The recent publication, ‘Advisory note on sampling strategy for the detection of lead pipes’, provides a manual for building owners for the detection of invisible lead pipes in drinking water installations. Under the direction of the National Institute for Public Health and the Environment (RIVM), KWR contributed the required expertise for the advisory note. ‘With this sampling strategy, housing associations and landlords can get to work in a targeted manner’, says KWR researcher Nellie Slaats, who contributed to the note.
Need for advice
At the end of last year, the Dutch Health Council tightened the standard for lead levels in drinking water because of public health concerns. Almost simultaneously, lead pipes were unexpectedly found in homes in an Amsterdam neighbourhood. Many questions were asked about the detection of lead pipes, and the Ministry of Infrastructure and Water Management commissioned RIVM to research the issue and recommend a suitable sampling strategy for the detection of lead pipes. The resulting advisory note was recently submitted to the ministry.
KWR drew on its many years’ experience with lead in drinking water to provide the required expertise. ‘In 1999, for example, we carried out a big study on sampling strategies for lead in drinking water,’ explains Nellie Slaats. ‘And in 2017 we conducted a citizen-science project on the question for Dunea. We have thus accumulated knowledge about the detection of lead pipes.’ The target group for the recently developed sampling strategy are the owners of buildings and homes, but also those who have to respond to questions about the presence of lead pipes, like the Municipal Health Authorities (GGDs), laboratories and samplers.’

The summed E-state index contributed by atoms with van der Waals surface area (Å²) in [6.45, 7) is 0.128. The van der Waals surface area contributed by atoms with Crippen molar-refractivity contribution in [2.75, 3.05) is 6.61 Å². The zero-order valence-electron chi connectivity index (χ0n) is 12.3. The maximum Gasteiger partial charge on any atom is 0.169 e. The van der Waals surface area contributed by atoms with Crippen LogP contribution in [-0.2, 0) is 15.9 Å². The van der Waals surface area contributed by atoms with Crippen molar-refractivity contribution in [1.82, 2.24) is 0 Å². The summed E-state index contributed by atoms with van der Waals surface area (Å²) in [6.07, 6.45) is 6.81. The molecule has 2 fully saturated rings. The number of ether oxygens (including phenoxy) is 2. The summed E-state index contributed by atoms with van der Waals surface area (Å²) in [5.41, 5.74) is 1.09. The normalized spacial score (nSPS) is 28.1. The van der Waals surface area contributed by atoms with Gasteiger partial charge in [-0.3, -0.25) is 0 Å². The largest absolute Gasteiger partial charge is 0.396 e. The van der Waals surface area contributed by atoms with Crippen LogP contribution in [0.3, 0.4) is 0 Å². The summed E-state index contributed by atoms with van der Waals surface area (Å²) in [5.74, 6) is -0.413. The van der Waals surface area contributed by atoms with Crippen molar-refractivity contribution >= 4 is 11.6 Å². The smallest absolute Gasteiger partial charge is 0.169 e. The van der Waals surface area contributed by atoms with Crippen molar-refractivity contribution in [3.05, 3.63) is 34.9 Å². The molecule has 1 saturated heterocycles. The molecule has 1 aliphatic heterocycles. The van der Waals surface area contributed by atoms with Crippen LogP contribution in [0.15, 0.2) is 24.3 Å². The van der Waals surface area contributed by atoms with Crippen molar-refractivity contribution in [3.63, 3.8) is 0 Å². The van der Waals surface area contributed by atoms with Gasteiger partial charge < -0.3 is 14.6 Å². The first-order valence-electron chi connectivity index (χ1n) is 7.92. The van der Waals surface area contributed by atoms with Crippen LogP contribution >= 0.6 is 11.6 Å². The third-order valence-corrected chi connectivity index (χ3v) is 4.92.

Work in a targeted manner
A supervisory committee, comprising representatives from the client, Vewin, Kiwa, the Ministry of the Interior and Kingdom Relations, the Municipal Health Authority (GGD), Waternet, WLN, Het Waterlaboratorium, and the Human Environment and Transport Inspectorate oversaw the preparation of the advisory note. Slaats: ‘It’s good that this allows for a more focused look at the replacement of lead pipes. With this proposed sampling strategy, housing associations and landlords can get to work in a targeted manner. But much more additional research needs to be done, for instance, into the duration and extent of lead release through new taps in (new housing) homes, or into the possibility of using filters, a subject about which KWR recently produced a report on a commission from Waternet.’
Measuring following standstill
This sampling strategy generates a worst-case situation, because the measurements are made following a relative long stagnation time. There are two circumstances in which tap water sampling is used to detect the possible presence of lead pipes. The first concerns ‘suspicious’ locations, where lead pipes are suspected but have not been found during visual inspection. The other circumstance involves cases where routine Random Day Time (RDT) sampling done by the drinking water utility in the building or home shows lead concentrations exceeding 10 μg/L. ‘With this sampling strategy lead pipes are easily detected; that can remove much of the anxiety,’ says Slaats.